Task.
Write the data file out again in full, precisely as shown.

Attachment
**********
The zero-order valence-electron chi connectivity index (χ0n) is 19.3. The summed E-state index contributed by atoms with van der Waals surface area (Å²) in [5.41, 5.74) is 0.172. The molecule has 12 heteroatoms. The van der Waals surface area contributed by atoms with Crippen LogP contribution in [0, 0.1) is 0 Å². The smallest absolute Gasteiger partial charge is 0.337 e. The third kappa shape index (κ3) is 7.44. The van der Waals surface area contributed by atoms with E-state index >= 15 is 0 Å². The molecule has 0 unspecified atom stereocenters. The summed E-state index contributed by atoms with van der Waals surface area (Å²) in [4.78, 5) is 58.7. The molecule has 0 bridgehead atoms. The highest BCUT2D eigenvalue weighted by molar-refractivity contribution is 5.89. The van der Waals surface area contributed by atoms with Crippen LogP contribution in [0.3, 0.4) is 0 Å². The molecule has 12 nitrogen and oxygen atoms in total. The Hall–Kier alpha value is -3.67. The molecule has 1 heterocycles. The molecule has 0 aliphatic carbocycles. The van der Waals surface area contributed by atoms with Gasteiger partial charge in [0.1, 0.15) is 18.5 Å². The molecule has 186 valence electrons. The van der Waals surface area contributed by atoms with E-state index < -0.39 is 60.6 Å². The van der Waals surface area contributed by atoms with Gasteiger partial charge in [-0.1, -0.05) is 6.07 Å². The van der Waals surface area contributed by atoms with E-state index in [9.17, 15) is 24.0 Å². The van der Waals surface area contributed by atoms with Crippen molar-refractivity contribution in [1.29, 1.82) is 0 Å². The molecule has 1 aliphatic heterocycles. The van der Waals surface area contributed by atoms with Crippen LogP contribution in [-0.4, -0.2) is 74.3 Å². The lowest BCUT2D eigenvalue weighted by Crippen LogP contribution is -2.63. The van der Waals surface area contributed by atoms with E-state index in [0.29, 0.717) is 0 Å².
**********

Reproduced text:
The zero-order valence-electron chi connectivity index (χ0n) is 19.3. The summed E-state index contributed by atoms with van der Waals surface area (Å²) in [5.41, 5.74) is 0.172. The molecule has 12 heteroatoms. The van der Waals surface area contributed by atoms with Crippen LogP contribution in [0, 0.1) is 0 Å². The smallest absolute Gasteiger partial charge is 0.337 e. The third kappa shape index (κ3) is 7.44. The van der Waals surface area contributed by atoms with E-state index >= 15 is 0 Å². The molecule has 0 unspecified atom stereocenters. The summed E-state index contributed by atoms with van der Waals surface area (Å²) in [4.78, 5) is 58.7. The molecule has 0 bridgehead atoms. The highest BCUT2D eigenvalue weighted by molar-refractivity contribution is 5.89. The van der Waals surface area contributed by atoms with Crippen LogP contribution in [0.3, 0.4) is 0 Å². The molecule has 12 nitrogen and oxygen atoms in total. The Hall–Kier alpha value is -3.67. The molecule has 1 heterocycles. The molecule has 0 aliphatic carbocycles. The van der Waals surface area contributed by atoms with Gasteiger partial charge in [0.1, 0.15) is 18.5 Å². The molecule has 186 valence electrons. The van der Waals surface area contributed by atoms with E-state index < -0.39 is 60.6 Å². The van der Waals surface area contributed by atoms with Gasteiger partial charge in [-0.1, -0.05) is 6.07 Å². The van der Waals surface area contributed by atoms with E-state index in [9.17, 15) is 24.0 Å². The van der Waals surface area contributed by atoms with Crippen molar-refractivity contribution in [1.29, 1.82) is 0 Å². The molecule has 1 aliphatic heterocycles. The van der Waals surface area contributed by atoms with Crippen LogP contribution in [-0.4, -0.2) is 74.3 Å². The lowest BCUT2D eigenvalue weighted by Crippen LogP contribution is -2.63. The van der Waals surface area contributed by atoms with E-state index in [0.29, 0.717) is 0 Å².